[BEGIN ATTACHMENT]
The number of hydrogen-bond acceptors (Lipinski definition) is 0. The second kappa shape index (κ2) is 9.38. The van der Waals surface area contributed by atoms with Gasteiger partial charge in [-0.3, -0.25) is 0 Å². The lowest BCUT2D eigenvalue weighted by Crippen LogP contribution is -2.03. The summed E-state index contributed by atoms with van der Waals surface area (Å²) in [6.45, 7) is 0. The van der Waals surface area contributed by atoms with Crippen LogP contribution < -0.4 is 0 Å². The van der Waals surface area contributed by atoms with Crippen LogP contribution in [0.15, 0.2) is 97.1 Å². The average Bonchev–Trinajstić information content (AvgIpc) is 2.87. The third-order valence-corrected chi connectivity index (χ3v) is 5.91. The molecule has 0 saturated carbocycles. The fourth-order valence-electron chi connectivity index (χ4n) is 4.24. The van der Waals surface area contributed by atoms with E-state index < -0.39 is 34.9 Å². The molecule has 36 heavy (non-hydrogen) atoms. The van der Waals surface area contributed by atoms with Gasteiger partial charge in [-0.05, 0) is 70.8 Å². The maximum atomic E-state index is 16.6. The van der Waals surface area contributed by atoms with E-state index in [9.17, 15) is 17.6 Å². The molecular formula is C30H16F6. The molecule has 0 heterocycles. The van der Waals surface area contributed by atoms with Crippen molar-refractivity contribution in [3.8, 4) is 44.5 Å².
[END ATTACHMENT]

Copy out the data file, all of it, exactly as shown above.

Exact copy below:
The number of hydrogen-bond acceptors (Lipinski definition) is 0. The second kappa shape index (κ2) is 9.38. The van der Waals surface area contributed by atoms with Gasteiger partial charge in [-0.3, -0.25) is 0 Å². The lowest BCUT2D eigenvalue weighted by Crippen LogP contribution is -2.03. The summed E-state index contributed by atoms with van der Waals surface area (Å²) in [6.45, 7) is 0. The van der Waals surface area contributed by atoms with Crippen LogP contribution < -0.4 is 0 Å². The van der Waals surface area contributed by atoms with Crippen LogP contribution in [0.15, 0.2) is 97.1 Å². The average Bonchev–Trinajstić information content (AvgIpc) is 2.87. The third-order valence-corrected chi connectivity index (χ3v) is 5.91. The molecule has 0 saturated carbocycles. The fourth-order valence-electron chi connectivity index (χ4n) is 4.24. The van der Waals surface area contributed by atoms with E-state index < -0.39 is 34.9 Å². The molecule has 36 heavy (non-hydrogen) atoms. The van der Waals surface area contributed by atoms with Gasteiger partial charge in [-0.05, 0) is 70.8 Å². The maximum atomic E-state index is 16.6. The van der Waals surface area contributed by atoms with E-state index in [9.17, 15) is 17.6 Å². The molecular formula is C30H16F6. The molecule has 0 heterocycles. The van der Waals surface area contributed by atoms with Crippen molar-refractivity contribution in [3.8, 4) is 44.5 Å².